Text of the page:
Informing Post-Disaster Restoration through Modeling Interdependent Agriculture and Transportation Networks

Agriculture (ag) supply chains are of utmost importance for the function of society. Ag supply chains are inherently complex due to their interdependency with critical infrastructure systems including energy, water, and maritime and multimodal transportation. This complexity is increased due to the dependence on time-sensitive and capital-intensive operations, uncertain natural events, and volatile commodity markets as well as their position within rural and low socioeconomic communities. When functioning, the U.S. transportation network provides a backbone that enables the transport of ag inputs (e.g., chemicals, seeds) and outputs (e.g., raw/processed goods). However, disruptions to transportation mode(s) cause severe and cascading operational and economic damage, which are magnified due to the inherent complexity of ag supply chains. For example, Hurricane Harvey’s impact on ports and rail was detrimental to ag because it occurred during harvest. Delays on inland waterways impacted the timely delivery of necessary fertilizers. Existing approaches fail to capture how these important details – including different transportation modes, sensitivity to time and decentralized geographic space, and the economic impacts for rural communities – impact how transportation should be used when a disruption has occurred and how to coordinate restoration activities across interdependent infrastructure systems. The research team proposes to develop models which determine how to effectively use transportation and coordinate restoration efforts to make ag supply chains more resilient. These models will be run on real data representing components across the agricultural supply chain, multimodal transportation network, and other critical infrastructures, which will lead to contributions and insightful analysis into the resiliency of these systems.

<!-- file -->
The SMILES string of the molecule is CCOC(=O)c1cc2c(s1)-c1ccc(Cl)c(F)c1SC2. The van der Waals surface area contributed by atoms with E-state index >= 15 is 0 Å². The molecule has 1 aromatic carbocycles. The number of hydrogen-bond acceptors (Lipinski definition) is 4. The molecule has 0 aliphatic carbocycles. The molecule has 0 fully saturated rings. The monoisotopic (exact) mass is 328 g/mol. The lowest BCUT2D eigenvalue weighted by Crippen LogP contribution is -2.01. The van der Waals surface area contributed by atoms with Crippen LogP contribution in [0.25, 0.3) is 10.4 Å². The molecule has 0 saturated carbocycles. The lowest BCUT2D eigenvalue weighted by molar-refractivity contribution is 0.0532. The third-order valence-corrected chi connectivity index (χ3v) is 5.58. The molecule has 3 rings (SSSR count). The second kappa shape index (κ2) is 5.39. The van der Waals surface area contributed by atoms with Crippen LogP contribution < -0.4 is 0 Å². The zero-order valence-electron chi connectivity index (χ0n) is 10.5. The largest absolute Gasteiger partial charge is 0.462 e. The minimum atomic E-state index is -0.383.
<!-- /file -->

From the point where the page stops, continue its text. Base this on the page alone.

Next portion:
Project

    • Status: Active
    • Funding: $247137
    • Contract Numbers:

      69A3551747130

    • Sponsor Organizations:

      Department of Transportation

      1200 New Jersey Avenue, SE
      Washington, DC  United States  20590

      Office of the Assistant Secretary for Research and Technology

      University Transportation Centers Program
      Department of Transportation
      Washington, DC  United States  20590
    • Managing Organizations:

      Maritime Transportation Research and Education Center

      4190 Bell Engineering Center
      Fayetteville, Arkansas  United States 
    • Performing Organizations:

      University of Arkansas, Fayetteville

      Department of Industrial Engineering
      Fayetteville, AR  United States  72701
    • Principal Investigators:

      Nurre, Sarah

      Sullivan, Kelly M

      Runkle, Benjamin

    • Start Date: 20180813
    • Expected Completion Date: 20200814
    • Actual Completion Date: 0
    • USDOT Program: University Transportation Centers

    Subject/Index Terms

    Filing Info

    • Accession Number: 01681645
    • Record Type: Research project
    • Source Agency: Maritime Transportation Research and Education Center
    • Contract Numbers: 69A3551747130
    • Files: UTC, RiP
    • Created Date: Sep 21 2018 1:30PM